Also … there are many schools of economic thought. Would it be possible that “outside interests” (banks, insurance companies, and other financial institutions) would influence which school of thought is taught?

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      • pawnman says:

        @buah

        Even if students forget the specifics quickly after leaving, one would hope the basic ideas would stick. Just as I have long forgotten the dates of many historical events, but I can put the Renniscance, the Crusades, the American Revolution, and the moon landing in chronological order. When one is faced with these large financial questions (Roth or traditional IRA? Fixed mortgage or ARM? 15 or 30 year mortgage?), at least one has the basic knowledge to say “I remember we talked about this in high school, maybe I should at least read the paperwork before I sign up for this loan/investment”.

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  7. Ross Hartshorn says:

    Hard question for economists: does the fact that a degradation in knowledge of things financial, corresponds to an increase in the percent able to meet their expenses, perhaps indicate that an understanding of things financial is not the principal impact on their economic state? Management of impulse buys, for example, is not a question of financial wisdom (everyone knows they’re a bad idea), but it is a principal driver of their ability to avoid wracking up too much credit. Maybe people have less and less knowledge of basic financial principles because that’s not what they’re biggest financial issue really is.

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  8. Joe in Georgia says:

    How about the fact that financial companies keep modifying their products in order to keep the consumer confused and not realize the true cost of the products they are purchasing? These are the same crooks who created and continue to create products so unnecessarily complex that trained bankers (not to mention other astute folks like Warren Buffet) are unable to fully understand. These same people then sell you insurance on those financial products but are the only ones who can determine if you’ve actually incurred a covered loss. These products do not to be this complicated, they are complicated to hide the costs. Government mandated tools for comparisons such as APR vs APY, are circumvented are manipulated so as to be meaningless. To all purchasers of financial products, be careful, and good luck with that, because our federal government consists of the same bankers who monitor those institutions and has their back not yours. If that ain’t the fox guarding the hen house, I don’t know what is.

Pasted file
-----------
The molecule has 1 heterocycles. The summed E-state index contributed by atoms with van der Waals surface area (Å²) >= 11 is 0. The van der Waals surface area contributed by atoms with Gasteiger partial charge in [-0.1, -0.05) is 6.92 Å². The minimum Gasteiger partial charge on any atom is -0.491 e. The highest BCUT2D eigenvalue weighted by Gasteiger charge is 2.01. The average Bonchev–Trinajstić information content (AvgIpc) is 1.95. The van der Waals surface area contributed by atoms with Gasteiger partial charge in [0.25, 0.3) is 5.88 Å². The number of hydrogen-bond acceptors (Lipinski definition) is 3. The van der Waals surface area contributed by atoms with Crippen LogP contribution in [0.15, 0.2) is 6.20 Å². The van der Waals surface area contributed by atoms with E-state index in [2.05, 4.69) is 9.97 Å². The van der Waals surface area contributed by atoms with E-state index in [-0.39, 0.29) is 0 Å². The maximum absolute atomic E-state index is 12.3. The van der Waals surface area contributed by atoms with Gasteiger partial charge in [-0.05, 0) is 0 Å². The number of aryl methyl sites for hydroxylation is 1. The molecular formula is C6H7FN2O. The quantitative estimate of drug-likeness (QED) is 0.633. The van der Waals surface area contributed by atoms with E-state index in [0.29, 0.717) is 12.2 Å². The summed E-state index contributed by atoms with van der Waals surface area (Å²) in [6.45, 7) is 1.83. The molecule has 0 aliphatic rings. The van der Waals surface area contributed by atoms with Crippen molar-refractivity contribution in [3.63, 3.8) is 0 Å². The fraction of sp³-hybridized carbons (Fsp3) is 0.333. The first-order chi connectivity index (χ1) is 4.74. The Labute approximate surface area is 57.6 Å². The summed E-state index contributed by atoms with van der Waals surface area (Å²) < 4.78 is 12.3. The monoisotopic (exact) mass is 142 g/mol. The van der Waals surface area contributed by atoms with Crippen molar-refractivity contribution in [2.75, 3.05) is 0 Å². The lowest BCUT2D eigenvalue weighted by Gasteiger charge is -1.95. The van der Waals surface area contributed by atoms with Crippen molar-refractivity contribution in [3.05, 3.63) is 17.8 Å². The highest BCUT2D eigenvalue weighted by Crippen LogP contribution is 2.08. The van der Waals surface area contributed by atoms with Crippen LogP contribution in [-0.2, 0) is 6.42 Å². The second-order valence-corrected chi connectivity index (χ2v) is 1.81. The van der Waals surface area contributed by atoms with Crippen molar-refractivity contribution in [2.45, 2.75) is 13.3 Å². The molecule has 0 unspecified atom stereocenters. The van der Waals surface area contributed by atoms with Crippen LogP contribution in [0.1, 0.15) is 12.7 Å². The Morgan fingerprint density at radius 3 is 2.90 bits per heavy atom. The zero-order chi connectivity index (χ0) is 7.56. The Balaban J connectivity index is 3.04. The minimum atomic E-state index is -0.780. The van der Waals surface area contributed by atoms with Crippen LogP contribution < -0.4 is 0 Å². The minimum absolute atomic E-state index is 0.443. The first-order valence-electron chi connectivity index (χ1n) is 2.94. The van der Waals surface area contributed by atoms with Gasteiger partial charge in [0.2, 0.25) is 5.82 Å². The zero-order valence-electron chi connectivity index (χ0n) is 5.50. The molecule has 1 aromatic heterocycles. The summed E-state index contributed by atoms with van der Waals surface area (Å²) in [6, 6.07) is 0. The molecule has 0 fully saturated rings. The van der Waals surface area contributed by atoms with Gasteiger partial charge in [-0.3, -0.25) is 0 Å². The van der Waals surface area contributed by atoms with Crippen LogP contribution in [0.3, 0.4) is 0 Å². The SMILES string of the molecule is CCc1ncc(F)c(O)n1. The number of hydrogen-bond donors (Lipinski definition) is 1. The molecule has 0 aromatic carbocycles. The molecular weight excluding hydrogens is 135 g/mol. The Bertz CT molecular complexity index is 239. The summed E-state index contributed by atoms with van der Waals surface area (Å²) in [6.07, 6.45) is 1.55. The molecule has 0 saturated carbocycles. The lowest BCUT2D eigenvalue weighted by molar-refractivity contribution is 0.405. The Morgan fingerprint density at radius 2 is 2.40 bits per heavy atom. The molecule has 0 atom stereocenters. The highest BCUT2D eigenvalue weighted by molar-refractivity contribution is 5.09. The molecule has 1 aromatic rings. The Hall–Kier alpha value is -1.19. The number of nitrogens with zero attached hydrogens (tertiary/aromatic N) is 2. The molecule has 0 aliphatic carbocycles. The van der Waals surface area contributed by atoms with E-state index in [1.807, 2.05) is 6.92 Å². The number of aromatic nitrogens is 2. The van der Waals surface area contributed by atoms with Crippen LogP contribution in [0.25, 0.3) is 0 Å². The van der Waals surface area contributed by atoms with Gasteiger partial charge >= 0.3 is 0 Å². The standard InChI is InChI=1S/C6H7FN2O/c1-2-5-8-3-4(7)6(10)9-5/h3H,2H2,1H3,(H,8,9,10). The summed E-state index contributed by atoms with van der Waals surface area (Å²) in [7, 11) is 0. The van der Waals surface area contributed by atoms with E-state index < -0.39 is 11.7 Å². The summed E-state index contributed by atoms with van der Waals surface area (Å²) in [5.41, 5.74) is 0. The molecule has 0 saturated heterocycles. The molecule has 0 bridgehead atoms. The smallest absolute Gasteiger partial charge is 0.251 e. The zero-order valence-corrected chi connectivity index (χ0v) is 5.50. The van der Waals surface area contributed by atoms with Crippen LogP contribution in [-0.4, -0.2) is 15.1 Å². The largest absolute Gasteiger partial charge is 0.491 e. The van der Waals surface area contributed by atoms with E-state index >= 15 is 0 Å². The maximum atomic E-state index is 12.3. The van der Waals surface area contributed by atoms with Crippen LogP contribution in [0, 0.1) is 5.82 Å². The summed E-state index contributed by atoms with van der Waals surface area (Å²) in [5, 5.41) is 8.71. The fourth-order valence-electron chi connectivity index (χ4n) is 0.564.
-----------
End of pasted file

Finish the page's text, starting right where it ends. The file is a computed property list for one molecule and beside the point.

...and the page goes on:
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    • James says:

      There’s a simple solution to the “too complex” problem: if you don’t understand it, don’t buy it. And if you do understand it, you probably won’t want to.